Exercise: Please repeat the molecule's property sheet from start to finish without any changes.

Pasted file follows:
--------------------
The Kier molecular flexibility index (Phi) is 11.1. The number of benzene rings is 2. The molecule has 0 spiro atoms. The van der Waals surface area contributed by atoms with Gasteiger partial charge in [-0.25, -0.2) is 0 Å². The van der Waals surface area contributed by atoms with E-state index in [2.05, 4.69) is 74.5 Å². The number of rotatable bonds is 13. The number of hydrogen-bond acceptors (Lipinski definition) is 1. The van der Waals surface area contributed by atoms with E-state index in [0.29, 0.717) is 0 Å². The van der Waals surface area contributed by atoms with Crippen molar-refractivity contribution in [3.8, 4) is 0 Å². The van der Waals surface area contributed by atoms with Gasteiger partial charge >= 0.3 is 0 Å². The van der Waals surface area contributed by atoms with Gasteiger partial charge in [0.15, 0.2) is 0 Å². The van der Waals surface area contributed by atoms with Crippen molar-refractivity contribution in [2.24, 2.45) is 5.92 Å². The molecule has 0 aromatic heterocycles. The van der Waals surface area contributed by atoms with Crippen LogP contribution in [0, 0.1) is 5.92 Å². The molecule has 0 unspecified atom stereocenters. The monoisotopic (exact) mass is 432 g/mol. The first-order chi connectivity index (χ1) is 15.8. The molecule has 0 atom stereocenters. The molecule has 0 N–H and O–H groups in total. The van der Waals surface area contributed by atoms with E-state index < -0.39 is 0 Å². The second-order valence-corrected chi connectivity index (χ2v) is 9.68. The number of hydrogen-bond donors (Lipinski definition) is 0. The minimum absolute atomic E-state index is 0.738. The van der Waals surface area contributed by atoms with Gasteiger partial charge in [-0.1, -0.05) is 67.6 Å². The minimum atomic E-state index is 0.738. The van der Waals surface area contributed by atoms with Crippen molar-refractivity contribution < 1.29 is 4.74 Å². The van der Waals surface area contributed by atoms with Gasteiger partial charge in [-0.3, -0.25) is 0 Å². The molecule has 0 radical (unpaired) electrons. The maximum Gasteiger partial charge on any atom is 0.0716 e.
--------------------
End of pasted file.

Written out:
The Kier molecular flexibility index (Phi) is 11.1. The number of benzene rings is 2. The molecule has 0 spiro atoms. The van der Waals surface area contributed by atoms with Gasteiger partial charge in [-0.25, -0.2) is 0 Å². The van der Waals surface area contributed by atoms with E-state index in [2.05, 4.69) is 74.5 Å². The number of rotatable bonds is 13. The number of hydrogen-bond acceptors (Lipinski definition) is 1. The van der Waals surface area contributed by atoms with E-state index in [0.29, 0.717) is 0 Å². The van der Waals surface area contributed by atoms with Crippen molar-refractivity contribution in [3.8, 4) is 0 Å². The van der Waals surface area contributed by atoms with Gasteiger partial charge >= 0.3 is 0 Å². The van der Waals surface area contributed by atoms with Gasteiger partial charge in [0.15, 0.2) is 0 Å². The van der Waals surface area contributed by atoms with Crippen molar-refractivity contribution in [2.24, 2.45) is 5.92 Å². The molecule has 0 aromatic heterocycles. The van der Waals surface area contributed by atoms with Crippen LogP contribution in [0, 0.1) is 5.92 Å². The molecule has 0 unspecified atom stereocenters. The monoisotopic (exact) mass is 432 g/mol. The first-order chi connectivity index (χ1) is 15.8. The molecule has 0 atom stereocenters. The molecule has 0 N–H and O–H groups in total. The van der Waals surface area contributed by atoms with E-state index < -0.39 is 0 Å². The second-order valence-corrected chi connectivity index (χ2v) is 9.68. The number of hydrogen-bond donors (Lipinski definition) is 0. The minimum absolute atomic E-state index is 0.738. The van der Waals surface area contributed by atoms with Gasteiger partial charge in [-0.1, -0.05) is 67.6 Å². The minimum atomic E-state index is 0.738. The van der Waals surface area contributed by atoms with Crippen molar-refractivity contribution < 1.29 is 4.74 Å². The van der Waals surface area contributed by atoms with Gasteiger partial charge in [-0.3, -0.25) is 0 Å². The molecule has 0 radical (unpaired) electrons. The maximum Gasteiger partial charge on any atom is 0.0716 e.